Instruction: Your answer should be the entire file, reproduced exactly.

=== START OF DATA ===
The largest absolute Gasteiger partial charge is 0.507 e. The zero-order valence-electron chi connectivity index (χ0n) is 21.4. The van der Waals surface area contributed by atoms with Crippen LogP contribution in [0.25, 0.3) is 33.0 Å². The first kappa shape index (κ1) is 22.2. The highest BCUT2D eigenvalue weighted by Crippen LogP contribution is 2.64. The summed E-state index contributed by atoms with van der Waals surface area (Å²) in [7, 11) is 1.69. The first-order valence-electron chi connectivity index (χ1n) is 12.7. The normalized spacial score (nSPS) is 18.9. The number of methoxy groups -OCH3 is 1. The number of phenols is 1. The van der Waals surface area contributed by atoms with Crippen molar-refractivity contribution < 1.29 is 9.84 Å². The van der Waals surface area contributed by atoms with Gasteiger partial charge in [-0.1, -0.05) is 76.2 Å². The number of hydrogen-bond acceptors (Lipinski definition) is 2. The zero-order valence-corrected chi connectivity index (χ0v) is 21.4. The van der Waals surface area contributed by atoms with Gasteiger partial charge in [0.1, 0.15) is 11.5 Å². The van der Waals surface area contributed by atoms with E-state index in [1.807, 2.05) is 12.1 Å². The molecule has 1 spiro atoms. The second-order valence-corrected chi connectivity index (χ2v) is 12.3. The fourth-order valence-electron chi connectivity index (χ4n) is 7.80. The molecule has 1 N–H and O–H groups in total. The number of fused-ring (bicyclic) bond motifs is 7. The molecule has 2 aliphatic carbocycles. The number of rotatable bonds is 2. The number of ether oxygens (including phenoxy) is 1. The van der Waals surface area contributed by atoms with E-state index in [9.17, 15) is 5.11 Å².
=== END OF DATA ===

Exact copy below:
The largest absolute Gasteiger partial charge is 0.507 e. The zero-order valence-electron chi connectivity index (χ0n) is 21.4. The van der Waals surface area contributed by atoms with Crippen LogP contribution in [0.25, 0.3) is 33.0 Å². The first kappa shape index (κ1) is 22.2. The highest BCUT2D eigenvalue weighted by Crippen LogP contribution is 2.64. The summed E-state index contributed by atoms with van der Waals surface area (Å²) in [7, 11) is 1.69. The first-order valence-electron chi connectivity index (χ1n) is 12.7. The normalized spacial score (nSPS) is 18.9. The number of methoxy groups -OCH3 is 1. The number of phenols is 1. The van der Waals surface area contributed by atoms with Crippen molar-refractivity contribution < 1.29 is 9.84 Å². The van der Waals surface area contributed by atoms with Gasteiger partial charge in [-0.1, -0.05) is 76.2 Å². The number of hydrogen-bond acceptors (Lipinski definition) is 2. The zero-order valence-corrected chi connectivity index (χ0v) is 21.4. The van der Waals surface area contributed by atoms with Gasteiger partial charge in [0.1, 0.15) is 11.5 Å². The van der Waals surface area contributed by atoms with E-state index in [1.807, 2.05) is 12.1 Å². The molecule has 1 spiro atoms. The second-order valence-corrected chi connectivity index (χ2v) is 12.3. The fourth-order valence-electron chi connectivity index (χ4n) is 7.80. The molecule has 1 N–H and O–H groups in total. The number of fused-ring (bicyclic) bond motifs is 7. The molecule has 2 aliphatic carbocycles. The number of rotatable bonds is 2. The number of ether oxygens (including phenoxy) is 1. The van der Waals surface area contributed by atoms with E-state index in [9.17, 15) is 5.11 Å².